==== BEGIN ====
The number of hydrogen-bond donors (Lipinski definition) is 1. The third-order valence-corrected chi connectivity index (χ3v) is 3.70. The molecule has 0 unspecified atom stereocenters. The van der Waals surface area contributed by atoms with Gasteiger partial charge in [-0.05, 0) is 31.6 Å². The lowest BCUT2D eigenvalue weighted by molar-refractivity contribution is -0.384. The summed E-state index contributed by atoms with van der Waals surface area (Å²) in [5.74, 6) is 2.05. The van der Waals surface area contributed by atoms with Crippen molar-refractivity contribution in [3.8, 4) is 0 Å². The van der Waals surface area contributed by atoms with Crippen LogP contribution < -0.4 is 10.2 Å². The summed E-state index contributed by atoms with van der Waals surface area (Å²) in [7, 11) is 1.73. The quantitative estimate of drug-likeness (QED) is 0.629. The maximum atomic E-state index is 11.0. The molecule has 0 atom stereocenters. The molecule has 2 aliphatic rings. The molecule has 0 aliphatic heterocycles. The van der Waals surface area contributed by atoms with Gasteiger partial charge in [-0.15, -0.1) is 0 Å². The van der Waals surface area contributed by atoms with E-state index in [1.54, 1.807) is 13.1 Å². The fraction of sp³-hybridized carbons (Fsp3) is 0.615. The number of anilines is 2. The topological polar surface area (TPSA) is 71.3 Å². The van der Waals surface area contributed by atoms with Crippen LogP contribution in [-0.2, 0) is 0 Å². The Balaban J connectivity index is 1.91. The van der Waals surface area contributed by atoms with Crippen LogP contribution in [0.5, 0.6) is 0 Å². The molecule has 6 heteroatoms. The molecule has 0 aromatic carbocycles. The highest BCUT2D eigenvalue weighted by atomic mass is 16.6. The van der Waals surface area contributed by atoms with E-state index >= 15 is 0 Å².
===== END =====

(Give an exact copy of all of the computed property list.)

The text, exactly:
The number of hydrogen-bond donors (Lipinski definition) is 1. The third-order valence-corrected chi connectivity index (χ3v) is 3.70. The molecule has 0 unspecified atom stereocenters. The van der Waals surface area contributed by atoms with Gasteiger partial charge in [-0.05, 0) is 31.6 Å². The lowest BCUT2D eigenvalue weighted by molar-refractivity contribution is -0.384. The summed E-state index contributed by atoms with van der Waals surface area (Å²) in [5.74, 6) is 2.05. The van der Waals surface area contributed by atoms with Crippen molar-refractivity contribution in [3.8, 4) is 0 Å². The van der Waals surface area contributed by atoms with Crippen LogP contribution < -0.4 is 10.2 Å². The summed E-state index contributed by atoms with van der Waals surface area (Å²) in [7, 11) is 1.73. The quantitative estimate of drug-likeness (QED) is 0.629. The maximum atomic E-state index is 11.0. The molecule has 0 atom stereocenters. The molecule has 2 aliphatic rings. The molecule has 0 aliphatic heterocycles. The van der Waals surface area contributed by atoms with Gasteiger partial charge in [-0.15, -0.1) is 0 Å². The van der Waals surface area contributed by atoms with E-state index in [1.54, 1.807) is 13.1 Å². The fraction of sp³-hybridized carbons (Fsp3) is 0.615. The number of anilines is 2. The topological polar surface area (TPSA) is 71.3 Å². The van der Waals surface area contributed by atoms with Crippen LogP contribution in [-0.2, 0) is 0 Å². The Balaban J connectivity index is 1.91. The van der Waals surface area contributed by atoms with Crippen LogP contribution in [0.5, 0.6) is 0 Å². The molecule has 6 heteroatoms. The molecule has 0 aromatic carbocycles. The highest BCUT2D eigenvalue weighted by atomic mass is 16.6. The van der Waals surface area contributed by atoms with E-state index >= 15 is 0 Å².